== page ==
Tuesday, May 26, 2015

Tamir Eshel

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NICE’s acquired business will be merged into CYBERBIT LTD., an Elbit Systems subsidiary, recently established, in order to consolidate Elbit Systems’ cyber activities. Elbit Systems will pay up to $157.9 Million - $117.9 million will be paid in cash at the time of the closing and up to $40 million will be paid as earn-out, subject to the acquired division’s future business performance.

Elbit Systems Ltd. announced today that it has signed an agreement to acquire NICE Systems Ltd.’s Cyber and Intelligence division for a total amount of up to $157.9 million. The deal closing is expected to take place in the third quarter of 2015. NICE’s Cyber and Intelligence division offers solutions which provide law enforcement agencies and intelligence organizations with tools for creating communication intelligence. The division’s yearly revenue in 2014 was about US$80 million, representing nearly eight percent of Nice’s annual revenues. “As we continue to execute our long-term strategic plan, we have arrived at a juncture where we believe it is in our best interest to divest Intelligence in order to focus on the company’s more synergetic, core businesses.” Barak Eilam, CEO of NICE said, adding that this divestiture will allow NICE to place greater focus on the execution of its long-term strategic plan and business model.

“The acquisition of NICE’s division is a significant milestone in our strategy to bring Elbit Systems cyber capabilities to the level of global leaders.” Bezhalel (Butzi) Machlis, President and CEO of Elbit Systems, said, “NICE is a well- known world leader in the cyber intelligence industry, and its business activities and capabilities are complementary to ours.

The Cyber and Intelligence division will be acquired by CYBERBIT LTD, Elbit Systems’ subsidiary, recently established in order to consolidate Elbit Systems’ existing activities relating to the Cyber Intelligence and Cyber Security markets. CYBERBIT will focus on both the emerging government and commercial cyber markets, leveraging Elbit Systems extensive and proven cyber experience and technologies.

“I believe that our combined technology synergetic forces, backed by on-going investment in the cyber field and the joint market position will lead CYBERBIT to success and a world leading position”. Machlis concluded.

Special Ops Gunship Pilots to Get Fighter-Style Helmet Sights

New helmet sights to be introduced on U.S. Air Force AC-130W Stinger II gunships in the next two years will improve situational awareness and responsiveness, and enable their pilots to better support ground forces and employ precision weapons from a safe distance. The upgrade is part of a system integration that also includes the re-installation of 105mm gun and introduction of Hellfire missiles.

Lessons learned from overseas contingency operations have modified the near-term fire-support requirements of the U.S. Special Operations Command (SOCOM), resulting in a demand for more gunship aircraft. In May 2012 the MC-130 Dragon Spear II was renamed AC-130W Stinger II, representing a new effort to increase the gunship’s precision fire capability. Field-proven weapons such as the AGM-176 Griffin and the GBU-39 small diameter bomb (SDB) were added to the aircraft through an accelerated acquisition and integration process that took only 18 months. Currently there are 12 AC-130W aircraft in active service, supporting SOCOM operations worldwide.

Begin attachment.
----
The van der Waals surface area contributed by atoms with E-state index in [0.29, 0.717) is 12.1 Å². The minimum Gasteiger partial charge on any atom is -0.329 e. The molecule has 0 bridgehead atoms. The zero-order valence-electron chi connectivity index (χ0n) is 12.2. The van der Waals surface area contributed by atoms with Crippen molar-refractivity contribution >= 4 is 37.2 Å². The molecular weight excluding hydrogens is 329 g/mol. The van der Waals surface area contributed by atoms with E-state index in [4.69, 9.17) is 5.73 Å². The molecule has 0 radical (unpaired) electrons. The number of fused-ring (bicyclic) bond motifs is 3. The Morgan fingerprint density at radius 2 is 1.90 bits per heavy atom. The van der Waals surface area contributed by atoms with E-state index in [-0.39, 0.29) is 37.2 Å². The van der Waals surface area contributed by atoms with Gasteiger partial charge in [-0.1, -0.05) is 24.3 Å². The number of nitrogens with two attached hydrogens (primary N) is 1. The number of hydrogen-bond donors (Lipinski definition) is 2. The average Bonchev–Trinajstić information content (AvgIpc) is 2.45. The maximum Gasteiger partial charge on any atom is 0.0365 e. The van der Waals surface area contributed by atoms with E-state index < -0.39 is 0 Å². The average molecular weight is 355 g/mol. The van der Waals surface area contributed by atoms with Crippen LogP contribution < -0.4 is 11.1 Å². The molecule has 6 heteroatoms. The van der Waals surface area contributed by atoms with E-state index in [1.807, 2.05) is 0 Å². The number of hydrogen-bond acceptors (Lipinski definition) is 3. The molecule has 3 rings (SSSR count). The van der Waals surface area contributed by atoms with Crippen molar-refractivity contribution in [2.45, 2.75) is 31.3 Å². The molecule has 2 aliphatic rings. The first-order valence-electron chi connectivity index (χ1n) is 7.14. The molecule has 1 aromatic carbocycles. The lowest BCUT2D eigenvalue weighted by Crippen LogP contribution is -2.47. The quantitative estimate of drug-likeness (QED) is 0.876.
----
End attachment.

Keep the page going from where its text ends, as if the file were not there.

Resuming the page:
In two years the pilots of the AC-130W Stinger II gunship will operate the JHMCS II helmet mounted display, just like fighter pilots are using the helmet now. Photo: US Air Force & ELbit Systems
In two years the pilots of the AC-130W Stinger II gunship will operate the JHMCS II helmet mounted display, just like fighter pilots are using the helmet now. Photo: US Air Force & ELbit Systems

Over the next two years the AC-130W gunships will be equipped with helmet-mounted sights, to enable the gunship crew to control the weapons and avionics on board just by looking at targets. This capability has become the norm for fighter pilots, but has not yet been implemented in the military transport fleet. The AC-130W will be the first implementation of the Joint Helmet Mounted Cueing System (JHMCS), developed for fighter pilots, in a military transport plane.

The JHMCS helmet is lightweight and well balanced, to accommodate its integrated electronics. Its center of gravity is especially placed to reduce pilot fatigue, especially on the long-duration missions common to AC-130s. Designed to improve pilot situational awareness, JHMCS II uses a helmet-mounted display system to project color symbology on the visor, at an intensity level adjustable for day and night modes.

Head tracking provides accurate measurement of the line of sight, giving pilots increased situational awareness in any direction they are looking. The applications supported by the system enable immediate and accurate recognition of friendly, threat and unknown targets.

The first AC-130J lands at Hurlburt AFB for testing. This is the latest variant - AW-130J. As all J models, it is using Head Up Displays. In the future it could also be equipped with the latest helmet sights. Photo: US Air Force
The first AC-130J lands at Hurlburt AFB for testing. This is the latest variant – AW-130J. As all J models, it is using Head Up Displays. In the future it could also be equipped with the latest helmet sights. Photo: US Air Force